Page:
I don't feel bad at all for people punching some white supremacist during a "JEWS WILL NOT REPLACE US RALLY". In 1773-1776 dozens of tax collectors were tarred and feathered in the colonies, some beaten to death etc... Does this make me, in any way shape or form, "rethink" the American revolution? Of course not. I won't even bat an eyelash. At least one can feel some sort of sympathy for tax collectors given that they are just performing a job to feed themselves.

    What do you believe the difference to be between what is personal and private property?
    Do you use it in your every day life? Do you use it for transportation, sustenance, work, housing, entertainment etc...? A car, a house, a television, phone etc... is personal property. A 90,000 acre estate or a mine is not. And things like palatial mansions, I don't have a problem with people "keeping" them. But they won't "keep" them for that long when they have to mow the lawn, clean the 30 rooms, paint and perform repairs.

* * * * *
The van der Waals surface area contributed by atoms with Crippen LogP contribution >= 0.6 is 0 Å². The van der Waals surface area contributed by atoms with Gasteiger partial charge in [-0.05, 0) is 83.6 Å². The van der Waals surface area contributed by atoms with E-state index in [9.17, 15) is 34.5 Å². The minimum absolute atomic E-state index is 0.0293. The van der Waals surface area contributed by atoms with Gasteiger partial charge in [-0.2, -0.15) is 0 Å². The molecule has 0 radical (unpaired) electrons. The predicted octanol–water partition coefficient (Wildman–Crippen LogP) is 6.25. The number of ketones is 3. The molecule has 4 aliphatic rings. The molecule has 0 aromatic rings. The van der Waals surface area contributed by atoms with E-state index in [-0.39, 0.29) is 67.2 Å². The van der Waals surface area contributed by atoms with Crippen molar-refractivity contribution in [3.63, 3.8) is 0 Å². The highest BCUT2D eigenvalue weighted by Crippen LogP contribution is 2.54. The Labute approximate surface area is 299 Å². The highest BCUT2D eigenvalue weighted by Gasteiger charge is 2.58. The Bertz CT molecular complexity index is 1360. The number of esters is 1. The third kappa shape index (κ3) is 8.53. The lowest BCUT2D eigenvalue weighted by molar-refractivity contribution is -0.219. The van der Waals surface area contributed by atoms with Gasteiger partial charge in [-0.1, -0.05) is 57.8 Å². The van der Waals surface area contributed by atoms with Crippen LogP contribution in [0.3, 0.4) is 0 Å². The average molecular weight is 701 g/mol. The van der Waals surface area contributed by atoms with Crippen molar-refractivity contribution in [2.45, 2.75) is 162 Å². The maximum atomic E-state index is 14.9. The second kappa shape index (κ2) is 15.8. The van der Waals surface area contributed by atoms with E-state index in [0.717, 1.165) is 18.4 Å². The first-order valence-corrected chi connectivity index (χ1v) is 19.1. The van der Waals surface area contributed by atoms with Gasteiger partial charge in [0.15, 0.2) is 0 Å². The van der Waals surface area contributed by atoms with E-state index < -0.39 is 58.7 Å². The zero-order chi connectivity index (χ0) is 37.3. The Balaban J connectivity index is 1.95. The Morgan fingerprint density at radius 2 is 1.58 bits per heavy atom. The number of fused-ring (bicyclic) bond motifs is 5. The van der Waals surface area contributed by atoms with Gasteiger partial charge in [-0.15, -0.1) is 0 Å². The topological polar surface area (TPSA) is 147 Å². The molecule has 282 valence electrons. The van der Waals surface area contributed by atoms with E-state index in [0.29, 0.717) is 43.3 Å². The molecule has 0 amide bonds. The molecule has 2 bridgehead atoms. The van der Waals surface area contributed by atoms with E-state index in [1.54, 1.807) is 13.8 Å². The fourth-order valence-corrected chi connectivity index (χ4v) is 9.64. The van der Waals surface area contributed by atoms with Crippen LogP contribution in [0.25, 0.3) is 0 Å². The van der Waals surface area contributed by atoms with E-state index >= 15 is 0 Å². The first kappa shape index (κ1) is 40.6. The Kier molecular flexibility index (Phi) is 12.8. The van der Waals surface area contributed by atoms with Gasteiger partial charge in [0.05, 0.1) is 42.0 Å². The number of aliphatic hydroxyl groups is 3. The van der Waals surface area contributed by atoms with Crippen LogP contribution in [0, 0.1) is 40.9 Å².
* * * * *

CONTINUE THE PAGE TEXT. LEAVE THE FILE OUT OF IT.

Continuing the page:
Are you suggesting gun/weapon ownership will not be permitted under Communism?
    And this is why its painfully obvious you have never read a page out of Marx or Engels or anyone for that matter. You just went on Wikipedia.

    Under no pretext should arms and ammunition be surrendered; any attempt to disarm the workers must be frustrated, by force if necessary.
    The 2nd amendment cliche in the United States needs to be understood for its historical context anyway. It was a way to rapidly mobilize a militia and also, in the South, to prevent slave uprisings in the face of the fact that the US army had ~11,000 men. Now its simply a "movement" which bourgeois scum use to stir up passions, to force working people to invest emotionally in this and so on. Believe me, when push comes to shove, the ones "getting your guns" will not be liberals, but probably right-wing scum.